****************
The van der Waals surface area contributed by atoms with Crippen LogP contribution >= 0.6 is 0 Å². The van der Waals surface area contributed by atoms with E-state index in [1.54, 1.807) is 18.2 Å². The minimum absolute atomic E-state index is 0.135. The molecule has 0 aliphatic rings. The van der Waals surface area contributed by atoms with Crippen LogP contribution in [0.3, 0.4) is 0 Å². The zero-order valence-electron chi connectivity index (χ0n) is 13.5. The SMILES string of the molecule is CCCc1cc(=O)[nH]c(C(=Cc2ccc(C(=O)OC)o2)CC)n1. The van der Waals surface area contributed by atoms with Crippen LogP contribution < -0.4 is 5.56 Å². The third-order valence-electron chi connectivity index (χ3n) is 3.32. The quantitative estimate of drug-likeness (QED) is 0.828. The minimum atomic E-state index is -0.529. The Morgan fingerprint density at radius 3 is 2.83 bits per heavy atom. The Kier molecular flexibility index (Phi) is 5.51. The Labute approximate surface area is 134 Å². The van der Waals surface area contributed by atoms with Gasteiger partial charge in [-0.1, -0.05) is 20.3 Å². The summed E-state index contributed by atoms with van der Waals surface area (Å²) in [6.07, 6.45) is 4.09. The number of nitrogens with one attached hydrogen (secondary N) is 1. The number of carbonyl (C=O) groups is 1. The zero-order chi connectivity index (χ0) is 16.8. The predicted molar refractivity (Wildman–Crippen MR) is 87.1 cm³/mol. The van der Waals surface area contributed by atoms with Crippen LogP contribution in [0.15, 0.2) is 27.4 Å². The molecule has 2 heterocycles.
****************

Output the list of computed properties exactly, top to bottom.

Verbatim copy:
The van der Waals surface area contributed by atoms with Crippen LogP contribution >= 0.6 is 0 Å². The van der Waals surface area contributed by atoms with E-state index in [1.54, 1.807) is 18.2 Å². The minimum absolute atomic E-state index is 0.135. The molecule has 0 aliphatic rings. The van der Waals surface area contributed by atoms with Crippen LogP contribution in [0.3, 0.4) is 0 Å². The zero-order valence-electron chi connectivity index (χ0n) is 13.5. The SMILES string of the molecule is CCCc1cc(=O)[nH]c(C(=Cc2ccc(C(=O)OC)o2)CC)n1. The van der Waals surface area contributed by atoms with Crippen LogP contribution < -0.4 is 5.56 Å². The third-order valence-electron chi connectivity index (χ3n) is 3.32. The quantitative estimate of drug-likeness (QED) is 0.828. The minimum atomic E-state index is -0.529. The Morgan fingerprint density at radius 3 is 2.83 bits per heavy atom. The Kier molecular flexibility index (Phi) is 5.51. The Labute approximate surface area is 134 Å². The van der Waals surface area contributed by atoms with Gasteiger partial charge in [-0.1, -0.05) is 20.3 Å². The summed E-state index contributed by atoms with van der Waals surface area (Å²) in [6.07, 6.45) is 4.09. The number of nitrogens with one attached hydrogen (secondary N) is 1. The number of carbonyl (C=O) groups is 1. The zero-order chi connectivity index (χ0) is 16.8. The predicted molar refractivity (Wildman–Crippen MR) is 87.1 cm³/mol. The van der Waals surface area contributed by atoms with Crippen LogP contribution in [0.15, 0.2) is 27.4 Å². The molecule has 2 heterocycles.